At Pain Week it was written; on this blog it is sealed. After much introspection of the original agenda as partially outlined in Two “Chairs” for PROMPT, the revised version of what was originally to be an “all out” PROP-PROMPT debate finally happened at Pain Week 2013 on September 6th. The revised style was entitled, “The Great Divide: the Debate on Long-term Opioid Prescribing for Chronic NonCancer Pain”. Anticipation by the attendees on this hot topic was reflective by the turnout; it was standing room only with approximately 650 registrants. The discussions were delayed so the Great Wall could be opened to accommodate overcrowding, eerily analogous to the many non-attendees that were in their own communities repenting for sins from the past year.
Regardless of the forum, it is clear to most that the highlighted issues became prominently visible following mass media attention given to the obvious divide that surfaced between Physicians for Responsible Opioid Prescribing(PROP) and Professionals for Rational Opioid Monitoring and Pharmacotherapy(PROMPT). Reflecting over the past year, these two groups became so dichotomous, it was indicative of biblical xenophobics.
The forum began with an introduction by Dr. Daniel Carr who provided a general overview of how the session would be laid out and an introduction of the expert panel, all who were seated comfortably on the bema. There was no room for the empty chair originally intended for Dr. Andrew Kolodny who did not participate for various reasons. The purpose of this session was and remained to provide quality education on the issues, not specifically to endorse or assault one group over the other. Dr. Carr aptly quoted Maimonides (1135-1204 C.E.), “If anyone declares to you that he has actual proof, from his own experience, of something that he requires for the confirmation of his theory – even though he be considered a man of great authority, truthfulness, earnest words and morality – yet, just because he is anxious for you to believe his theory, you should hesitate”. Ironically, PROP’s founder Dr. Kolodny, until recently was for many years employed by Maimonides Medical Center. How apropos then that this debate occurred on the second day of Rosh Hashanah and Maimonides was a rabbi, physician, and philosopher. In keeping with the Holiday theme therefore, certain key words are italicized to remind us of the importance to reflect on behaviors over this past year and how our actions positively or negatively affect others.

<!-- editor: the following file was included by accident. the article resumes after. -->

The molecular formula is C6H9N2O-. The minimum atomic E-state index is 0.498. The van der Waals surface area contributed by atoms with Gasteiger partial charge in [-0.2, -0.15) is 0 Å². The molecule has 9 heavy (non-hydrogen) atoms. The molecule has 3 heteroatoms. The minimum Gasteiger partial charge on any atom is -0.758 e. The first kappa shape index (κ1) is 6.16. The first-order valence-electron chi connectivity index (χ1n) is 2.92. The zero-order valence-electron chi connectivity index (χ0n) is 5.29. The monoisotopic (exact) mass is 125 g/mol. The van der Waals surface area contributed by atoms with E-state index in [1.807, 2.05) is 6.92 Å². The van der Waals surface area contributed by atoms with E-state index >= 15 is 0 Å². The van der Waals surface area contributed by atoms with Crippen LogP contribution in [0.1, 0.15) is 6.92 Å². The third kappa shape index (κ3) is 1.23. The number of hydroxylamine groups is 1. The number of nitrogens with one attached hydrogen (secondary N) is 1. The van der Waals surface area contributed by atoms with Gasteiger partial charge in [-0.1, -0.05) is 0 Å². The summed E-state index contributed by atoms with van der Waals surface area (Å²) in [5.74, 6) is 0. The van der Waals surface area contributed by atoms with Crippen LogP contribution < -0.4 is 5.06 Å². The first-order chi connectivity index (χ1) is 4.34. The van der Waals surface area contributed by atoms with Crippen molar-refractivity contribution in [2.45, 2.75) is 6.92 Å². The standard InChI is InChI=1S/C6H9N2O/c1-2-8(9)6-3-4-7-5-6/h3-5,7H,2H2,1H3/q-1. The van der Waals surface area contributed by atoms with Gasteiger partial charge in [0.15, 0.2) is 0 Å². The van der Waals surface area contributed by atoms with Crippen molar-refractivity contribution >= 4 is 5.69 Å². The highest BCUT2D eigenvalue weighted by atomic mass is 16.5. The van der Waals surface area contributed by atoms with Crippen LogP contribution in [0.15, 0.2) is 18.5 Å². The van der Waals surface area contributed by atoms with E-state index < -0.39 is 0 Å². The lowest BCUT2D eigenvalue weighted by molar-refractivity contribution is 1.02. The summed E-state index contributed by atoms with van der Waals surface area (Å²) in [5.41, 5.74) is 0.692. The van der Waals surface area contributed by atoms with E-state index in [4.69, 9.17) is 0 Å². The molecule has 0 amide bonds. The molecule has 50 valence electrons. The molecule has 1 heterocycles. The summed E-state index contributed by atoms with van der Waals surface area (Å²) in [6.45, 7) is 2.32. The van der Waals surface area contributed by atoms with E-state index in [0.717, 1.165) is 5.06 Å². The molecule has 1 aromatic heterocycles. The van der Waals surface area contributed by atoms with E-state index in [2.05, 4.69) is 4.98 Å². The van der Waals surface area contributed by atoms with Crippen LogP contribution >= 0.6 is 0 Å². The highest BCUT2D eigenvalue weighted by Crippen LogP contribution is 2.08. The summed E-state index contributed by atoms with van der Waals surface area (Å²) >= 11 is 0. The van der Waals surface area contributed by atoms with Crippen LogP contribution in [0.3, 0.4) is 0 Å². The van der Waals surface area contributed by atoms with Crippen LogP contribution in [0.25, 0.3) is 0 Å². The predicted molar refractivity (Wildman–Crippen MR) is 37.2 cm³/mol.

Next up was Public Health Policy Educator, Dr. Stephen Ziegler. He warned, “be careful what you ask for”, with specific attention to public pressure, media, politics, and resultant government intervention for better or for worse. He spoke on historical intended and unintended consequences of regulation and law from the past and how we have learned from these interventions. He spoke about the positive and negative impact of the 1906 Pure Food and Drug Act, the effect of initiating triplicate prescriptions for prescribing of Schedule II drugs, and Washington state’s most recent 120 mg Morphine Equivalent Dose (MEQ)/day dosage trigger that requires consultation with a pain specialist. He outlined potential pitfalls of accepting a PROP Brochure before development of clinical guidelines.
Epidemiologist and Public Health Expert, Nabarun Dasgupta explained the available data and helped us to determine what it all means. He reviewed studies on overdose risk from prescription opioids. He discussed the 2010 opioid prescribing and overdose characteristics from the North Carolina experience, various dose-dependent overdose risk from opioid analgesics, and contribution of benzodiazepines to opioid toxicity which has not been stratified in studies that solely blame opioids as the causative agents. Additionally, he highlighted data on overdose risk from extended release vs immediate release opioid analgesics.
Dr. Fudin (yours truly), gave a brief overview on the initial citizen’s petition filed by PROP on July 25, 2012, the immediate subsequent formation of PROMPT and their rebuttal to the FDA, and the media blitz to follow. He noted that while patients are by far the most affected by all of the policies and outcomes, they have clearly had the smallest voice. He shared a blog in which approximately 100 seemingly legitimate chronic opioid noncancer patients voiced their concerns about the PROP petition, more specifically how their detailed heartfelt stories have largely gone unnoticed.
Personally, I learned after the program that many of the signatories on the original PROP petition are not in fact members of PROP and that some are in disagreement with the direction PROP has taken. It is curious to me then why anybody would sign such a petition on the PROP letterhead without knowing this in advance.